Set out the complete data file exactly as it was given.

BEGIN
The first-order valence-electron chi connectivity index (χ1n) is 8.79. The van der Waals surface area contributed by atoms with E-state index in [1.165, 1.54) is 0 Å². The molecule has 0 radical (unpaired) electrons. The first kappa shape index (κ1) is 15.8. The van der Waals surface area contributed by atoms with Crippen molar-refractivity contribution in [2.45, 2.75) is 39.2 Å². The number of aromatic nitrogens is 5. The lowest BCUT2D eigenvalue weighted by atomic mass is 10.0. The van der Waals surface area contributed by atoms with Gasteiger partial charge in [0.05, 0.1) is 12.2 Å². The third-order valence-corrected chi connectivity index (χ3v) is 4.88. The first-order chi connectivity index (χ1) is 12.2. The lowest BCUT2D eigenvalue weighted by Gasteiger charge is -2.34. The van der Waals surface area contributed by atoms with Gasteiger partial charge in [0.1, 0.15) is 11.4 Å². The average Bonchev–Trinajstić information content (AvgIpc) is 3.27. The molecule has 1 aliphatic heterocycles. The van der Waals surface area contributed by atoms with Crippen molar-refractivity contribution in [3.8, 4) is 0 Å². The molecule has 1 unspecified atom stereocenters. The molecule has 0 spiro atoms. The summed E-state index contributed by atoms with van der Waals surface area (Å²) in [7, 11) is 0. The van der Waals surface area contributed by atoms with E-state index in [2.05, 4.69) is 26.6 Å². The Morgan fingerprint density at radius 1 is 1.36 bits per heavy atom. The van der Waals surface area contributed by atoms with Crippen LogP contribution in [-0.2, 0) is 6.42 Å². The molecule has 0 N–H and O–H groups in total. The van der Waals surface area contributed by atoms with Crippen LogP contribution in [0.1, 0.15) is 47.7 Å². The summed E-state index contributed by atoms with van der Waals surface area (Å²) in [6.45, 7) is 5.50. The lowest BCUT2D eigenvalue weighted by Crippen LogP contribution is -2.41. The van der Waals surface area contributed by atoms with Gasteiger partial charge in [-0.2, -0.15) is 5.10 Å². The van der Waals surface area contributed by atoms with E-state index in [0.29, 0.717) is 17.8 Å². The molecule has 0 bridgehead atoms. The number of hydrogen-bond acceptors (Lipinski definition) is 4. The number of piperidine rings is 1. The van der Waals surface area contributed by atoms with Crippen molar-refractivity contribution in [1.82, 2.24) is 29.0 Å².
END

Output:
The first-order valence-electron chi connectivity index (χ1n) is 8.79. The van der Waals surface area contributed by atoms with E-state index in [1.165, 1.54) is 0 Å². The molecule has 0 radical (unpaired) electrons. The first kappa shape index (κ1) is 15.8. The van der Waals surface area contributed by atoms with Crippen molar-refractivity contribution in [2.45, 2.75) is 39.2 Å². The number of aromatic nitrogens is 5. The lowest BCUT2D eigenvalue weighted by atomic mass is 10.0. The van der Waals surface area contributed by atoms with Gasteiger partial charge in [0.05, 0.1) is 12.2 Å². The third-order valence-corrected chi connectivity index (χ3v) is 4.88. The first-order chi connectivity index (χ1) is 12.2. The lowest BCUT2D eigenvalue weighted by Gasteiger charge is -2.34. The van der Waals surface area contributed by atoms with Gasteiger partial charge in [0.1, 0.15) is 11.4 Å². The average Bonchev–Trinajstić information content (AvgIpc) is 3.27. The molecule has 1 aliphatic heterocycles. The van der Waals surface area contributed by atoms with Crippen molar-refractivity contribution in [3.8, 4) is 0 Å². The molecule has 1 unspecified atom stereocenters. The molecule has 0 spiro atoms. The summed E-state index contributed by atoms with van der Waals surface area (Å²) in [7, 11) is 0. The van der Waals surface area contributed by atoms with E-state index in [2.05, 4.69) is 26.6 Å². The Morgan fingerprint density at radius 1 is 1.36 bits per heavy atom. The van der Waals surface area contributed by atoms with Crippen LogP contribution in [-0.2, 0) is 6.42 Å². The molecule has 0 N–H and O–H groups in total. The van der Waals surface area contributed by atoms with Crippen LogP contribution in [0.1, 0.15) is 47.7 Å². The summed E-state index contributed by atoms with van der Waals surface area (Å²) in [6.45, 7) is 5.50. The lowest BCUT2D eigenvalue weighted by Crippen LogP contribution is -2.41. The van der Waals surface area contributed by atoms with Gasteiger partial charge in [-0.2, -0.15) is 5.10 Å². The van der Waals surface area contributed by atoms with E-state index in [0.29, 0.717) is 17.8 Å². The molecule has 0 bridgehead atoms. The number of hydrogen-bond acceptors (Lipinski definition) is 4. The number of piperidine rings is 1. The van der Waals surface area contributed by atoms with Crippen molar-refractivity contribution in [1.82, 2.24) is 29.0 Å².